45. Africa is hardly thought of as a continent much involved in space exploration. But for the lift off of the Sound Africa Podcast we bring you two stories about Africa and space: First, The Afronaut: An introduction to a largely forgotten space program in Zambia in the 1960s. Did the leader of this wildly ambitious project, Edward Nkoloso, have a plan or was he just the delusional eccentric he was later made out to be? Second, The Telescope: A small town in the Karoo Desert of Northern South Africa has finally found its place in the world with the establishment of one of the biggest international science projects of our time. As the Square Kilometer Array (SKA) begins to take shape, we look at the telescope network that will likely transform the way we understand the universe and our place in it. -- Find out more about Sound Africa at our website: soundafrica.org. Like Sound Africa on Facebook: www.facebook.com/soundafricapodcast. Follow Sound Africa on Twitter: twitter.com/sound_africa and Instagram: www.instagram.com/sound_africa/. -- Sound Africa is an independent podcast collective based in South Africa. We focus on creative non-fiction from the African continent and are always looking for talented journalists and storytellers to collaborate with. If you are one of them or want to get in touch, send us an email: info@soundafrica.org.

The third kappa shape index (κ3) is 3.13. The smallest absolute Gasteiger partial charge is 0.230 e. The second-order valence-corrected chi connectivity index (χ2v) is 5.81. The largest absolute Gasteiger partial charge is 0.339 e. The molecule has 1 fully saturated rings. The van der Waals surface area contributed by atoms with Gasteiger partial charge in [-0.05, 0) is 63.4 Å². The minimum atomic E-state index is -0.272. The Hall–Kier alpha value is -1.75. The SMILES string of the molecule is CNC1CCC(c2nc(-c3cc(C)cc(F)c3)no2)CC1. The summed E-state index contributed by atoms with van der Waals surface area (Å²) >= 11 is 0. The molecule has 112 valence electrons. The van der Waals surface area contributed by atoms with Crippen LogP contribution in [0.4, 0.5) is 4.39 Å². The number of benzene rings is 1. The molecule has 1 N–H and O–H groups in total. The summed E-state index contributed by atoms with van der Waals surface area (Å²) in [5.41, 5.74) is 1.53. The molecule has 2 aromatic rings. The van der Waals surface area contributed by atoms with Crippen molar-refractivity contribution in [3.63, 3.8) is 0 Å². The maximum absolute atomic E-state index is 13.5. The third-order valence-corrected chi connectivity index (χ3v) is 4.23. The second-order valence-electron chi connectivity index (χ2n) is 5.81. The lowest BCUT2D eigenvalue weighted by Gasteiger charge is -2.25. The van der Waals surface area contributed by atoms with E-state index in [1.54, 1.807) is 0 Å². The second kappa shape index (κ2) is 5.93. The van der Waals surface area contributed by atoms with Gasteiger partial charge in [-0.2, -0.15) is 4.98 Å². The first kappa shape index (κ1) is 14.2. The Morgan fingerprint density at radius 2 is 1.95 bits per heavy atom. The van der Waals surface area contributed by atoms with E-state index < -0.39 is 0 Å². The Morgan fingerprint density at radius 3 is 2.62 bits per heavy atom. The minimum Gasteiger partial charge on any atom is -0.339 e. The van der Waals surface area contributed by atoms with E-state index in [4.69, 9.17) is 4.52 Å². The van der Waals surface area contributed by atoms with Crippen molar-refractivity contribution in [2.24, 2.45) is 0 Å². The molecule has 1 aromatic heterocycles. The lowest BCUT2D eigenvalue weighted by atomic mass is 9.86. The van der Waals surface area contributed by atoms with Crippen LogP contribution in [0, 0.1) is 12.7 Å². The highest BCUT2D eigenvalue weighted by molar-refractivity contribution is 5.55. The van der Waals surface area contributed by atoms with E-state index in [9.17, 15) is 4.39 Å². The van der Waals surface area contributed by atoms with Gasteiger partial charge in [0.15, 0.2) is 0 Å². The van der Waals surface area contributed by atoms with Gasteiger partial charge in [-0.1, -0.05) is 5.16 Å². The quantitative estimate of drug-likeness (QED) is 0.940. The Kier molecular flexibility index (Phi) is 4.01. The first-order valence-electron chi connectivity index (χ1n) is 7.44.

46. You’ve probably never heard of David Fairchild. But if you’ve savored kale, mango, peaches, dates, grapes, a Meyer lemon, or a glass of craft beer lately, you’ve tasted the fruits of his globe-trotting travels in search of the world’s best crops—and his struggles to get them back home to the United States. This episode, we talk to Daniel Stone, author of The Food Explorer, a new book all about Fairchild’s adventures. Listen in now for tales of pirates and biopiracy, eccentric patrons and painful betrayals, as well as the successes and failures that shaped not only the way we eat, but America’s place in the world. When David Fairchild was growing up in Kansas, in the 1880s, the U.S. was a very different place. The average North American diet was relatively bland—most of the astonishing variety of fruits, vegetables, nuts, and grains that we expect to find in our grocery stores today was simply not available, even seasonally, let alone year round. Americans ate plenty of meat, dairy, corn, and potatoes, but almost none of the crops we now take for granted, such as cashews, avocados, and broccoli. In part due to this lack of crop diversity, the U.S. was in the midst of an agricultural depression. At the same time, the country was trying to put itself back together after the Civil War; it was nothing like the global superpower it’s seen as today. There were also major changes afoot: although this period was known as the “Golden Age” of travel, as Stone told Gastropod, this was “not because it was easy, but because it was new.” For the first time, overseas travel for leisure was becoming an option for those with both a fortune and the necessary months available to spend on a steamship. For Fairchild, all of these things were related: he imagined that global travel would allow him to discover fabulous new crops and bring them home, to help America’s farmers and make America stronger. But how would a middle-class boy from rural America ever find a way to explore the little-known wilds of the Malay Archipelago or mainland China? And what would he find if he did? This episode, Daniel Stone takes us along on Fairchild’s incredible adventures, and helps us understand why Fairchild’s mission mattered—and why it eventually had to come to an end. Episode Notes The Food Explorer: The Adventures of the Globe-Trotting Botanist Who Transformed What America Eats, by Daniel Stone Although we spent an entire episode telling Fairchild’s story, we barely covered the half of the fantastic crops, characters, and adventures in Daniel Stone’s new book. It’s a fascinating and fun read, and we recommend it! Transcript For a transcript of the show, please click here. Please note that the transcript is provided as a courtesy and may contain errors The post Meet the Man Who Found, Finagled, and Ferried Home the Foods We Eat Today appeared first on Gastropod.